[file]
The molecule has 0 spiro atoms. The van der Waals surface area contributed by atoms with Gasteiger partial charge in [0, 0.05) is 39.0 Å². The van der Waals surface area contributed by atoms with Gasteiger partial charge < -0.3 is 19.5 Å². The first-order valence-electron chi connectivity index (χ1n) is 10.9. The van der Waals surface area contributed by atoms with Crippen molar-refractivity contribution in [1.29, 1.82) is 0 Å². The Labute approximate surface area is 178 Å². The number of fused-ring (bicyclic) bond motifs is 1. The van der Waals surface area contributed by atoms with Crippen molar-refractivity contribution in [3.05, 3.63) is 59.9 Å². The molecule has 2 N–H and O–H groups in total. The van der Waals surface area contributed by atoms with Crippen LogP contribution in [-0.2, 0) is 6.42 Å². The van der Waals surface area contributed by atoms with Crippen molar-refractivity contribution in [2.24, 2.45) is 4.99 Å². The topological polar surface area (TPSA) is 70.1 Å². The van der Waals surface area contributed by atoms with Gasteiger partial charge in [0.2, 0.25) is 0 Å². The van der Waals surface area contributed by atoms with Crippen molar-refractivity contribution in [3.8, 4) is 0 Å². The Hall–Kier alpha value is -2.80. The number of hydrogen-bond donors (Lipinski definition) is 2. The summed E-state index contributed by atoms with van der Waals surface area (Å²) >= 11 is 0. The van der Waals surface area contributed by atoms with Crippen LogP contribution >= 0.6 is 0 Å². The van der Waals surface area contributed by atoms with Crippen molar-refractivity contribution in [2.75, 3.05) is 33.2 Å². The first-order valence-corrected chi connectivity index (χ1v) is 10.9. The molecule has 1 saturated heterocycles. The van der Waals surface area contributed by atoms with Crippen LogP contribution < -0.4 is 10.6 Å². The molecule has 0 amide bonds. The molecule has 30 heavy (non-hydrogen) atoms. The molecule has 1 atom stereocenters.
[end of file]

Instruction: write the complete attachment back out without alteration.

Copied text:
The molecule has 0 spiro atoms. The van der Waals surface area contributed by atoms with Gasteiger partial charge in [0, 0.05) is 39.0 Å². The van der Waals surface area contributed by atoms with Gasteiger partial charge < -0.3 is 19.5 Å². The first-order valence-electron chi connectivity index (χ1n) is 10.9. The van der Waals surface area contributed by atoms with Crippen molar-refractivity contribution in [1.29, 1.82) is 0 Å². The Labute approximate surface area is 178 Å². The number of fused-ring (bicyclic) bond motifs is 1. The van der Waals surface area contributed by atoms with Crippen molar-refractivity contribution in [3.05, 3.63) is 59.9 Å². The molecule has 2 N–H and O–H groups in total. The van der Waals surface area contributed by atoms with Crippen LogP contribution in [-0.2, 0) is 6.42 Å². The van der Waals surface area contributed by atoms with Crippen molar-refractivity contribution in [2.24, 2.45) is 4.99 Å². The topological polar surface area (TPSA) is 70.1 Å². The van der Waals surface area contributed by atoms with Gasteiger partial charge in [0.2, 0.25) is 0 Å². The van der Waals surface area contributed by atoms with Crippen molar-refractivity contribution in [3.8, 4) is 0 Å². The Hall–Kier alpha value is -2.80. The number of hydrogen-bond donors (Lipinski definition) is 2. The summed E-state index contributed by atoms with van der Waals surface area (Å²) >= 11 is 0. The van der Waals surface area contributed by atoms with Crippen LogP contribution >= 0.6 is 0 Å². The van der Waals surface area contributed by atoms with Crippen molar-refractivity contribution in [2.75, 3.05) is 33.2 Å². The first-order valence-corrected chi connectivity index (χ1v) is 10.9. The molecule has 1 saturated heterocycles. The van der Waals surface area contributed by atoms with Crippen LogP contribution < -0.4 is 10.6 Å². The molecule has 0 amide bonds. The molecule has 30 heavy (non-hydrogen) atoms. The molecule has 1 atom stereocenters.